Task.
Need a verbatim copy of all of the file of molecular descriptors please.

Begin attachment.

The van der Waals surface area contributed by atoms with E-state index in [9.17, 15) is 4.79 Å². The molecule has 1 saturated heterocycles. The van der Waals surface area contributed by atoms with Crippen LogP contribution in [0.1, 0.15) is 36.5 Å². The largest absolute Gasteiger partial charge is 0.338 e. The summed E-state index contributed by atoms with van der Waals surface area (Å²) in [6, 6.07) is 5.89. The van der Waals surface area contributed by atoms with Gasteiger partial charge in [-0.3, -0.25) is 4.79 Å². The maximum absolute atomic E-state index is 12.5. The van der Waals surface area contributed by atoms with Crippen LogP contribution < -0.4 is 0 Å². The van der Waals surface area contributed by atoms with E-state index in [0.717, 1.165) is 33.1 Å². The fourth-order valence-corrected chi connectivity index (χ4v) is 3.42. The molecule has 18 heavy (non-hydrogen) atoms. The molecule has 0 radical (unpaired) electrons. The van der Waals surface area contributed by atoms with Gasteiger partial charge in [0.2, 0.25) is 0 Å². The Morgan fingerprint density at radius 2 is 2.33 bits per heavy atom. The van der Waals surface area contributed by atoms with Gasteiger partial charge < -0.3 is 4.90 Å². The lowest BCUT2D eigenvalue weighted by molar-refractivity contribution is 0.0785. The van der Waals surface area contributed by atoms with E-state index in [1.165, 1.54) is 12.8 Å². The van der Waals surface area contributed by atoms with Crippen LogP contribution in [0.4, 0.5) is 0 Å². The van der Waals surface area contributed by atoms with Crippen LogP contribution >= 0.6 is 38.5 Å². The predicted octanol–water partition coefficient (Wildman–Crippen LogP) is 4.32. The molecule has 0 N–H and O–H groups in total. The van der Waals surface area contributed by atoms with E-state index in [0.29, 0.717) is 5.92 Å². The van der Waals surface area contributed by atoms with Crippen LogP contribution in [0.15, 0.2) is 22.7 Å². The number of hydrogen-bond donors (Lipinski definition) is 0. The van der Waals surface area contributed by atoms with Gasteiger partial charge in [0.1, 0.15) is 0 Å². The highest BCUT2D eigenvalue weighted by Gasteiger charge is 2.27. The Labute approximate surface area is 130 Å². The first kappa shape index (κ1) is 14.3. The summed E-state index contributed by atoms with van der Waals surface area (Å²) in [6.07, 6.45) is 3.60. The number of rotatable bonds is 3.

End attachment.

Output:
The van der Waals surface area contributed by atoms with E-state index in [9.17, 15) is 4.79 Å². The molecule has 1 saturated heterocycles. The van der Waals surface area contributed by atoms with Crippen LogP contribution in [0.1, 0.15) is 36.5 Å². The largest absolute Gasteiger partial charge is 0.338 e. The summed E-state index contributed by atoms with van der Waals surface area (Å²) in [6, 6.07) is 5.89. The van der Waals surface area contributed by atoms with Gasteiger partial charge in [-0.3, -0.25) is 4.79 Å². The maximum absolute atomic E-state index is 12.5. The van der Waals surface area contributed by atoms with Crippen LogP contribution < -0.4 is 0 Å². The van der Waals surface area contributed by atoms with E-state index in [0.717, 1.165) is 33.1 Å². The fourth-order valence-corrected chi connectivity index (χ4v) is 3.42. The molecule has 18 heavy (non-hydrogen) atoms. The molecule has 0 radical (unpaired) electrons. The van der Waals surface area contributed by atoms with Gasteiger partial charge in [0.2, 0.25) is 0 Å². The Morgan fingerprint density at radius 2 is 2.33 bits per heavy atom. The van der Waals surface area contributed by atoms with Gasteiger partial charge < -0.3 is 4.90 Å². The lowest BCUT2D eigenvalue weighted by molar-refractivity contribution is 0.0785. The van der Waals surface area contributed by atoms with E-state index in [1.165, 1.54) is 12.8 Å². The van der Waals surface area contributed by atoms with Crippen LogP contribution in [0.4, 0.5) is 0 Å². The van der Waals surface area contributed by atoms with Crippen LogP contribution >= 0.6 is 38.5 Å². The predicted octanol–water partition coefficient (Wildman–Crippen LogP) is 4.32. The molecule has 0 N–H and O–H groups in total. The van der Waals surface area contributed by atoms with E-state index in [0.29, 0.717) is 5.92 Å². The van der Waals surface area contributed by atoms with Crippen LogP contribution in [0.15, 0.2) is 22.7 Å². The number of hydrogen-bond donors (Lipinski definition) is 0. The van der Waals surface area contributed by atoms with Gasteiger partial charge in [0.1, 0.15) is 0 Å². The highest BCUT2D eigenvalue weighted by Gasteiger charge is 2.27. The Labute approximate surface area is 130 Å². The first kappa shape index (κ1) is 14.3. The summed E-state index contributed by atoms with van der Waals surface area (Å²) in [6.07, 6.45) is 3.60. The number of rotatable bonds is 3.